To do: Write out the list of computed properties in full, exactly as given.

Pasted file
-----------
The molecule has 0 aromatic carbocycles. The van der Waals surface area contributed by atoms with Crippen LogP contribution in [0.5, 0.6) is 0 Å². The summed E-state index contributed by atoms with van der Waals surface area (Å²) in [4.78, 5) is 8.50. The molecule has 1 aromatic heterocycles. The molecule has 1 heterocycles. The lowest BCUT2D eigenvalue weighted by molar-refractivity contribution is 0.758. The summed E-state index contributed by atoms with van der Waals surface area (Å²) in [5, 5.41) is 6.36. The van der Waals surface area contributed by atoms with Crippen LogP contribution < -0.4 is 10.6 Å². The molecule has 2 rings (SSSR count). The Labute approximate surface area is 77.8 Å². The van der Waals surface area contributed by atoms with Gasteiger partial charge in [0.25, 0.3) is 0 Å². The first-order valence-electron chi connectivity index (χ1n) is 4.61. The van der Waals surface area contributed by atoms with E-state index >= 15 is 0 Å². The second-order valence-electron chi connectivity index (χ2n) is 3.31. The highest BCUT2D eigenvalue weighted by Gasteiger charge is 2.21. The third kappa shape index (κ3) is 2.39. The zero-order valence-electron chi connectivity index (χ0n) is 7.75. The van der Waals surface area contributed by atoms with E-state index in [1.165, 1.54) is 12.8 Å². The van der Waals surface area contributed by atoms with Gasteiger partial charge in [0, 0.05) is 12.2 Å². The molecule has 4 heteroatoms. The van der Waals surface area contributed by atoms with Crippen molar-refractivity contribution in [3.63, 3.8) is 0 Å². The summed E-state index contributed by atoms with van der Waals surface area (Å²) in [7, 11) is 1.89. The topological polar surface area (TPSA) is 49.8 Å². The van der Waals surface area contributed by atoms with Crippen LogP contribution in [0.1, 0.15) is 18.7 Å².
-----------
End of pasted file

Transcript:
The molecule has 0 aromatic carbocycles. The van der Waals surface area contributed by atoms with Crippen LogP contribution in [0.5, 0.6) is 0 Å². The summed E-state index contributed by atoms with van der Waals surface area (Å²) in [4.78, 5) is 8.50. The molecule has 1 aromatic heterocycles. The molecule has 1 heterocycles. The lowest BCUT2D eigenvalue weighted by molar-refractivity contribution is 0.758. The summed E-state index contributed by atoms with van der Waals surface area (Å²) in [5, 5.41) is 6.36. The van der Waals surface area contributed by atoms with Crippen LogP contribution < -0.4 is 10.6 Å². The molecule has 2 rings (SSSR count). The Labute approximate surface area is 77.8 Å². The van der Waals surface area contributed by atoms with Gasteiger partial charge in [0.25, 0.3) is 0 Å². The first-order valence-electron chi connectivity index (χ1n) is 4.61. The van der Waals surface area contributed by atoms with E-state index >= 15 is 0 Å². The second-order valence-electron chi connectivity index (χ2n) is 3.31. The highest BCUT2D eigenvalue weighted by Gasteiger charge is 2.21. The third kappa shape index (κ3) is 2.39. The zero-order valence-electron chi connectivity index (χ0n) is 7.75. The van der Waals surface area contributed by atoms with E-state index in [1.165, 1.54) is 12.8 Å². The van der Waals surface area contributed by atoms with Gasteiger partial charge in [0, 0.05) is 12.2 Å². The molecule has 4 heteroatoms. The van der Waals surface area contributed by atoms with Crippen molar-refractivity contribution in [3.63, 3.8) is 0 Å². The summed E-state index contributed by atoms with van der Waals surface area (Å²) in [7, 11) is 1.89. The topological polar surface area (TPSA) is 49.8 Å². The van der Waals surface area contributed by atoms with Crippen LogP contribution in [0.1, 0.15) is 18.7 Å².